TOKYO (THE YOMIURI SHIMBUN/ASIA NEWS NETWORK) - Some retailers and eateries in Japan are cutting the pre-tax prices of their products and services, so that prices will remain unchanged even after the consumption tax hike kicks in in October.
The move is an attempt to continue attracting customers after the consumption tax increases from 8 per cent to 10 per cent.
While the cutting of pre-tax prices is good for consumers, the move may compel companies to engage in a gruelling war of price competition.
Ryohin Keikaku, which runs Muji Stores, has displayed posters in its outlets since mid-September saying: "Our prices won't change after Oct 1."
Muji will reduce its pre-tax prices such that the tax-inclusive retail price with 10 per cent tax would be the same as the current price with 8 per cent tax.
The variety store has cut costs by cooperating with suppliers to consolidate factories and streamline production processes.
The company took the same approach when the consumption tax rate was raised from 5 per cent to 8 per cent in April 2014. As a result, it saved itself the trouble of changing price tags, the company said.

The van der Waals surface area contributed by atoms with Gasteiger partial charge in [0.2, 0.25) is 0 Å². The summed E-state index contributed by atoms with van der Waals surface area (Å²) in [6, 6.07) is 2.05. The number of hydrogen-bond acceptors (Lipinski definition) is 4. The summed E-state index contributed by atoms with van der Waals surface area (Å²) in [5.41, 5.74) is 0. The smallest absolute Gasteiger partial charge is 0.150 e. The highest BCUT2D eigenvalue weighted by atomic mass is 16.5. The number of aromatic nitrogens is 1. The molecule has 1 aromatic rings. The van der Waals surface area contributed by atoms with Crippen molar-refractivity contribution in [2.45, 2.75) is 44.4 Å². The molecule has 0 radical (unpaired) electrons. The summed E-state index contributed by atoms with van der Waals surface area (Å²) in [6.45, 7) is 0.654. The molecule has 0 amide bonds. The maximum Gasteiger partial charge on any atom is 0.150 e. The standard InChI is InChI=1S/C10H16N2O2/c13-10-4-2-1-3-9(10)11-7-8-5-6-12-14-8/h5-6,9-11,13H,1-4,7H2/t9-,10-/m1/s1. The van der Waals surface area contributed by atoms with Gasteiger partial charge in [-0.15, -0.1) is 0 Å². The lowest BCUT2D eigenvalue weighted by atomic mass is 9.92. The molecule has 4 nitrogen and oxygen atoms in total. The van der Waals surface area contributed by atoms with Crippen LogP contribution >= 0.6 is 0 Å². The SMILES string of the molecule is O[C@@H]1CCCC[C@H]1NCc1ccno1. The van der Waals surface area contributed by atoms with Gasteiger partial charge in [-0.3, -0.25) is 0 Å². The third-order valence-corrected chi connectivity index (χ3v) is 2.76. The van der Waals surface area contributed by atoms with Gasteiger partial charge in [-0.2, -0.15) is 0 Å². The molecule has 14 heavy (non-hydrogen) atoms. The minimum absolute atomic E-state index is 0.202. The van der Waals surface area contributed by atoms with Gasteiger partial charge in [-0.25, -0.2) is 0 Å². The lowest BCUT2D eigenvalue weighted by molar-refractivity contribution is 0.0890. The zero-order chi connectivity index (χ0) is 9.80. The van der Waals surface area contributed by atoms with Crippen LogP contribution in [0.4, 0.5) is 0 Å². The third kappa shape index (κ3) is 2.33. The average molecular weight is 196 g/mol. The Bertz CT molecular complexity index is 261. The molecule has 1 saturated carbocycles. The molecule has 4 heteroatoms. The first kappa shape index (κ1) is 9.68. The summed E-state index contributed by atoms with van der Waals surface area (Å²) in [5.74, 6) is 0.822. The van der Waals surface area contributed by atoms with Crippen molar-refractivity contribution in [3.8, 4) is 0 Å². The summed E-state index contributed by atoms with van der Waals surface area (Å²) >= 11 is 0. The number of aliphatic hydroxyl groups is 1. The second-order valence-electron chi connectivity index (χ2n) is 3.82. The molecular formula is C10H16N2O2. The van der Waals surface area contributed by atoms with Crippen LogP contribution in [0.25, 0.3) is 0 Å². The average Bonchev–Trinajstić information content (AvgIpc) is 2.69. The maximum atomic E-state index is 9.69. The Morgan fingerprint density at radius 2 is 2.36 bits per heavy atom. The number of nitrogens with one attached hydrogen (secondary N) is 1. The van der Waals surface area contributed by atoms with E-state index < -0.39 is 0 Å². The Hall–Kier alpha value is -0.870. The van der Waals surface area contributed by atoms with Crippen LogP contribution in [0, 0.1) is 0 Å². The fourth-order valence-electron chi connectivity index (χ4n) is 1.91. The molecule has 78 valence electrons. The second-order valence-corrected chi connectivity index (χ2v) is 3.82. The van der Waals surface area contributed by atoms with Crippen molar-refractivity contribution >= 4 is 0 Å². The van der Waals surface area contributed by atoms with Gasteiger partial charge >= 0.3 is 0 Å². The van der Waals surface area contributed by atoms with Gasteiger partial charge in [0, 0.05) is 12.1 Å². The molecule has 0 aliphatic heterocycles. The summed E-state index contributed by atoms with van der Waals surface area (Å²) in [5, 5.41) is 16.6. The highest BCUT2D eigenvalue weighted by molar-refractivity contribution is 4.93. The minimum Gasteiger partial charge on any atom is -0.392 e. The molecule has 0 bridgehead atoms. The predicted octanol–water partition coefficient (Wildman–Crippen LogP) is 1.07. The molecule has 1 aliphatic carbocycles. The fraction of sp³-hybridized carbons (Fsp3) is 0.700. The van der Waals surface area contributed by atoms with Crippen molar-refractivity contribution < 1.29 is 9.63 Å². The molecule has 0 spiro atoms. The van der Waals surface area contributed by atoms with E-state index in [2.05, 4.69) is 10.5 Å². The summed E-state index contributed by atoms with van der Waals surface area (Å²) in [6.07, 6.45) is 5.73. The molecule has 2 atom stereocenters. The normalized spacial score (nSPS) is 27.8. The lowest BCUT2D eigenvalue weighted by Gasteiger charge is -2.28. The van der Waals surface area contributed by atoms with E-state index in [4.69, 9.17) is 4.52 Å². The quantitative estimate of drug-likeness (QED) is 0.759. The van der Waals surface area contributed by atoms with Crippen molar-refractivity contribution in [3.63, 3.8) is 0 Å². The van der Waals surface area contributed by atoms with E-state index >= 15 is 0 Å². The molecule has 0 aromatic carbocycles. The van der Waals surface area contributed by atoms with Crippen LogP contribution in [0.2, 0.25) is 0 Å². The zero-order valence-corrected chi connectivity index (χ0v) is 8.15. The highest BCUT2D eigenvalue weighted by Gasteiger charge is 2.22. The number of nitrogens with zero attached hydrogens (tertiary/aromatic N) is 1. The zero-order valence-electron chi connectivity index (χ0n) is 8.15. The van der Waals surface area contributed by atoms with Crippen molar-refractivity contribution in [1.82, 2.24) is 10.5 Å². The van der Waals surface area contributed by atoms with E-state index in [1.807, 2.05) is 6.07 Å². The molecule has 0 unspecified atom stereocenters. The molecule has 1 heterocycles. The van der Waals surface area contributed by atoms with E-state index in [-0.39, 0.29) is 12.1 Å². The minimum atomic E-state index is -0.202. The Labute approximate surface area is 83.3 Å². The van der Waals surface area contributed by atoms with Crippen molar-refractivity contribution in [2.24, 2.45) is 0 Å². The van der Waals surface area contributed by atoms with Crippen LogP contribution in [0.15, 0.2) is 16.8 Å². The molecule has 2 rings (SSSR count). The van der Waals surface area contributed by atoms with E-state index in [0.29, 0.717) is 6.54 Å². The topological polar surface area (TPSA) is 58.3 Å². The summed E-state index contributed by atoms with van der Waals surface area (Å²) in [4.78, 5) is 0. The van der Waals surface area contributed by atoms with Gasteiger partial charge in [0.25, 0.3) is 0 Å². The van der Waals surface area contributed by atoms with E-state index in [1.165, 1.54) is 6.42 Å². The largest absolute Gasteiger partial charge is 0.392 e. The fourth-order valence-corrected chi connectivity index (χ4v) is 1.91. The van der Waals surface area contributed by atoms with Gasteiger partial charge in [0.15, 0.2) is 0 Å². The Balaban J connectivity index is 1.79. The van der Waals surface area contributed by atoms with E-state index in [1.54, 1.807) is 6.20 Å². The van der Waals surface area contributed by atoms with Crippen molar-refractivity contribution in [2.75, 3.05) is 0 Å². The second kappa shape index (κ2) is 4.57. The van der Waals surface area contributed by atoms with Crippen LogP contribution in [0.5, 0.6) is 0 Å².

Fukuoka-based leading drugstore chain Cosmos Pharmaceutical, which runs about 1,000 outlets nationwide, mainly in western Japan, will keep its tax-inclusive prices unchanged for pharmaceuticals, daily necessities and other items. Those products account for between 30 and 40 per cent of its sales in monetary terms.
"We may temporarily lose profits but we believe that we will gain the trust of budget-minded consumers," a spokesman said.
The food service industry - where a reduced consumption tax rate of 8 per cent will be applied to takeout meals - are either keeping prices unchanged or reflecting the tax increase, depending on the product.
Kentucky Fried Chicken Japan announced on Sept 19 that it would keep the tax-inclusive prices of its mainstay products the same after the tax hike, such as that of Original Recipe Chicken.
McDonald's Company (Japan) will keep its tax-inclusive prices unchanged for 70 per cent of its products, including the Big Mac and five-piece Chicken McNuggets.
Companies are concerned that consumers will hold back on spending due to the tax increase.
In line with the hike, a government-led reward points programme for cashless payments will be introduced at small and mid-sized retailers, resulting in many other companies aiming to compete through real price cuts.
"Excessive price-cutting competition could rekindle deflation," said executive director Atsushi Inoue at the Japan Chain Stores Association that comprises supermarket chains nationwide.